FREEHOLD, DEFINITION, in the English law of real property, an estate in land, not being less than an estate for life. An estate for a term of years, no matter how long, was considered inferior in dignity to an estate for life, and unworthy of a freeman (see Estate). "Some time before the reign of Henry II., but apparently not so early as Domesday, the expression liberum tenementum was introduced to designate land held by a freeman by a free tenure. Thus freehold tenure is the sum of the rights and duties which constitute the relation of a free tenant to his lord."  In this sense freehold is distinguished from copyhold, which is a tenure having its origin in the relation of lord and villein (see Copyhold). Freehold is also distinguished from leasehold, which is an estate for a fixed number of years only. By analogy the interest of a person who holds an office for life is sometimes said to be a freehold interest. The term customary freeholds is applied to a kind of copyhold tenure in the north of England, viz. tenure by copy of court-roll, but not, as in other cases, expressed to be at the will of the lord.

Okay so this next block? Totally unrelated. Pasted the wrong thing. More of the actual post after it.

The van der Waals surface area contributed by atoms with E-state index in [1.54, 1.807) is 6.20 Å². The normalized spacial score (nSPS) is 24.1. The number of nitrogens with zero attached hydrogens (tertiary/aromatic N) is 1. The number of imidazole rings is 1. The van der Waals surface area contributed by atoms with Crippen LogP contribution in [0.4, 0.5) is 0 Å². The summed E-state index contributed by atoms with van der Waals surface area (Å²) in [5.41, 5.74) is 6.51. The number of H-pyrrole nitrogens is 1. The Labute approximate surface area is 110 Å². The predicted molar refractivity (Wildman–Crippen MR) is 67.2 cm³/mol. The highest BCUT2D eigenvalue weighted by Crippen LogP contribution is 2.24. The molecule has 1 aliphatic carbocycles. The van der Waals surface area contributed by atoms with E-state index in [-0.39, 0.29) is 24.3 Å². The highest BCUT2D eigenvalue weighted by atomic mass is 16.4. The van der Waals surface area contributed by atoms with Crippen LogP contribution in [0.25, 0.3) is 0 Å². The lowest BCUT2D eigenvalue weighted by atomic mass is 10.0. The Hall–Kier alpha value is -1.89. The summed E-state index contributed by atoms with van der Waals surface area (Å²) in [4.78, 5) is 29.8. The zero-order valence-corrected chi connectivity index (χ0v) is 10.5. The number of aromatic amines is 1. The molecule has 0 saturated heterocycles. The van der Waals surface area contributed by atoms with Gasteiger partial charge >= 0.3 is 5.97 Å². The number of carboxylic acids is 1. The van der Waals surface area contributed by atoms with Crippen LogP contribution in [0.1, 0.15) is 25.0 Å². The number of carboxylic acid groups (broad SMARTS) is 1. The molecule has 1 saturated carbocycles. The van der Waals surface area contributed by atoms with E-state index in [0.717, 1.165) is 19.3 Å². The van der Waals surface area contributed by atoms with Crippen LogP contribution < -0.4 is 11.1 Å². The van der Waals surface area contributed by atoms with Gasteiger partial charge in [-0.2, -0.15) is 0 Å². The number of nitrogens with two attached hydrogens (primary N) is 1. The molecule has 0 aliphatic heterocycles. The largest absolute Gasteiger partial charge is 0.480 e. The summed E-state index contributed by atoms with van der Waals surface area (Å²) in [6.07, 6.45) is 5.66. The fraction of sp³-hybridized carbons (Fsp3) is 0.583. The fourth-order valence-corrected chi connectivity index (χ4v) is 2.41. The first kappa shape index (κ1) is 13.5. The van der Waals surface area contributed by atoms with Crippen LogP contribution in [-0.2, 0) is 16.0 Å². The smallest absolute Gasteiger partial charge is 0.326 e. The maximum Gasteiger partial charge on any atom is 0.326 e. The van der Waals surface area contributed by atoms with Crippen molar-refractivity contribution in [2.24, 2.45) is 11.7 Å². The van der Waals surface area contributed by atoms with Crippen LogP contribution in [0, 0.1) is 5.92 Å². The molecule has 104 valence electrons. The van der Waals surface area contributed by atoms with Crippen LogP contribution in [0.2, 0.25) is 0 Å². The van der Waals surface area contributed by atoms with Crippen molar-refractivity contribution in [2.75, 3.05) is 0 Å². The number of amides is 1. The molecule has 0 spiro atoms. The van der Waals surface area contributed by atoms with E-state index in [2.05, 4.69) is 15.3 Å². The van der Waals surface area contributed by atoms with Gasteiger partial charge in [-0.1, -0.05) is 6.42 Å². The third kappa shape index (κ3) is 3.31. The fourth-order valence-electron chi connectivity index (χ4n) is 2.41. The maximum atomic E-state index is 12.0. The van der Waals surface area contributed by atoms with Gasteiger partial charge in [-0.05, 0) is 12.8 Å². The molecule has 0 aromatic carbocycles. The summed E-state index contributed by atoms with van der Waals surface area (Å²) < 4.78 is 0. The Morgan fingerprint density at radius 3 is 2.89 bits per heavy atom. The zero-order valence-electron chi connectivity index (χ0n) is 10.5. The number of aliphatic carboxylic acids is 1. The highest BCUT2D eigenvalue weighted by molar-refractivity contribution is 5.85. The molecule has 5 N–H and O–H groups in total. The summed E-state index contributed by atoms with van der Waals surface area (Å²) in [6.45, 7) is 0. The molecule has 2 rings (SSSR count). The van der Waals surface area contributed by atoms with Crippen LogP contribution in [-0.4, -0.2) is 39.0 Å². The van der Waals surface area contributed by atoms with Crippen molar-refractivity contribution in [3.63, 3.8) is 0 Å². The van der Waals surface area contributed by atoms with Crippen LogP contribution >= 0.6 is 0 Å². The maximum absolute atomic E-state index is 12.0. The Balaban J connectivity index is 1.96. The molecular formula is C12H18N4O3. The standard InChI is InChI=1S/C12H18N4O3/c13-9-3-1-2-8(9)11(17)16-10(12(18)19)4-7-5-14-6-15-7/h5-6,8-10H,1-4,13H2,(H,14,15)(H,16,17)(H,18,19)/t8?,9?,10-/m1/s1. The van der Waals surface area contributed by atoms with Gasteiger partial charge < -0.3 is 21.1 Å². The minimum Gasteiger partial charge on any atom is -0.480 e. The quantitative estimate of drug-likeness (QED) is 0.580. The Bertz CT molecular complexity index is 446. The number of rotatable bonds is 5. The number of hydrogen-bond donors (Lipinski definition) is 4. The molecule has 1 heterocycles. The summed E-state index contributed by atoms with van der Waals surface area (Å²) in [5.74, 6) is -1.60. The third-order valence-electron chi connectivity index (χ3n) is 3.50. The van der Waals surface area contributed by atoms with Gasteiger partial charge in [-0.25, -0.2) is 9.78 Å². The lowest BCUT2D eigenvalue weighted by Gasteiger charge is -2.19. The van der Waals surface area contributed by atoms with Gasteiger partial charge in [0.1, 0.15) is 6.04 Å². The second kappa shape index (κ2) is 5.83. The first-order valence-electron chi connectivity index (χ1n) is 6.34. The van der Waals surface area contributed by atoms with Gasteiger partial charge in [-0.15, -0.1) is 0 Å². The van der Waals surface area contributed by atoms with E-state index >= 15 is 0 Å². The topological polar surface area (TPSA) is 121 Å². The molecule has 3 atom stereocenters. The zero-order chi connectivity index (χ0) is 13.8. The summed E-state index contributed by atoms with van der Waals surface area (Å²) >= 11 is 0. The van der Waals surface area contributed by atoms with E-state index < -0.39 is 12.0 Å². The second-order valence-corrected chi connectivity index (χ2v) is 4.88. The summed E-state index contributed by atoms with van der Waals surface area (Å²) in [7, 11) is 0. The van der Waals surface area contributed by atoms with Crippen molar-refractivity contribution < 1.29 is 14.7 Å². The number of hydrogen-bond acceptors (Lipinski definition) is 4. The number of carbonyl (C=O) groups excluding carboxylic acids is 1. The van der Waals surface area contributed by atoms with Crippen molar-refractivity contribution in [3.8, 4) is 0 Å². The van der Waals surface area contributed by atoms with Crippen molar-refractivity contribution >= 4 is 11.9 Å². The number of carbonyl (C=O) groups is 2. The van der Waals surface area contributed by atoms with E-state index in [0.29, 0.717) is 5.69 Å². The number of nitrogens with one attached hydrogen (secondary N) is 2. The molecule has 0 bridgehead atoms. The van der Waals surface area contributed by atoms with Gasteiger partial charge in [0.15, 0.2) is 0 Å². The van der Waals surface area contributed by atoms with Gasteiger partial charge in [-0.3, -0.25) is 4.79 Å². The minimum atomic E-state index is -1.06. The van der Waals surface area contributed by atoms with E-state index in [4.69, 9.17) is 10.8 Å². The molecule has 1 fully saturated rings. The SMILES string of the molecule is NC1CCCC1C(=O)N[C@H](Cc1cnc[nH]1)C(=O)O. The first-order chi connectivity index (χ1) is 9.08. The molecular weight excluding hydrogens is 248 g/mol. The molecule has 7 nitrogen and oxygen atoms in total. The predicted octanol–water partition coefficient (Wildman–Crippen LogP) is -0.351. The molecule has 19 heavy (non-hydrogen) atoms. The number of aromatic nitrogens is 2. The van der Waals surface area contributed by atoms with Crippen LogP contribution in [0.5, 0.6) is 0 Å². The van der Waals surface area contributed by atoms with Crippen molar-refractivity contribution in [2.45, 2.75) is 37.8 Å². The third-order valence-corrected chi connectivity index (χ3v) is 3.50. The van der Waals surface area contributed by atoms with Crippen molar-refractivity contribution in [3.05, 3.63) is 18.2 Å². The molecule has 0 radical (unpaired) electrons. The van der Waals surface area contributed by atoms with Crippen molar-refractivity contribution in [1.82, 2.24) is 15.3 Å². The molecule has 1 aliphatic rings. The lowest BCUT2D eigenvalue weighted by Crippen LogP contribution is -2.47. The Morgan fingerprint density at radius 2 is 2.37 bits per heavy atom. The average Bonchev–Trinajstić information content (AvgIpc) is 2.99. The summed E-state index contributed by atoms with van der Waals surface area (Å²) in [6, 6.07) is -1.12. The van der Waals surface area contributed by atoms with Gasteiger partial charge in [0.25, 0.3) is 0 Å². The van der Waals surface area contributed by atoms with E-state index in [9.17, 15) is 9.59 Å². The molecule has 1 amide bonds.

Digby's History of the Law of Real Property.
Note - this article incorporates content from Encyclopaedia Britannica, Eleventh Edition, (1910-1911)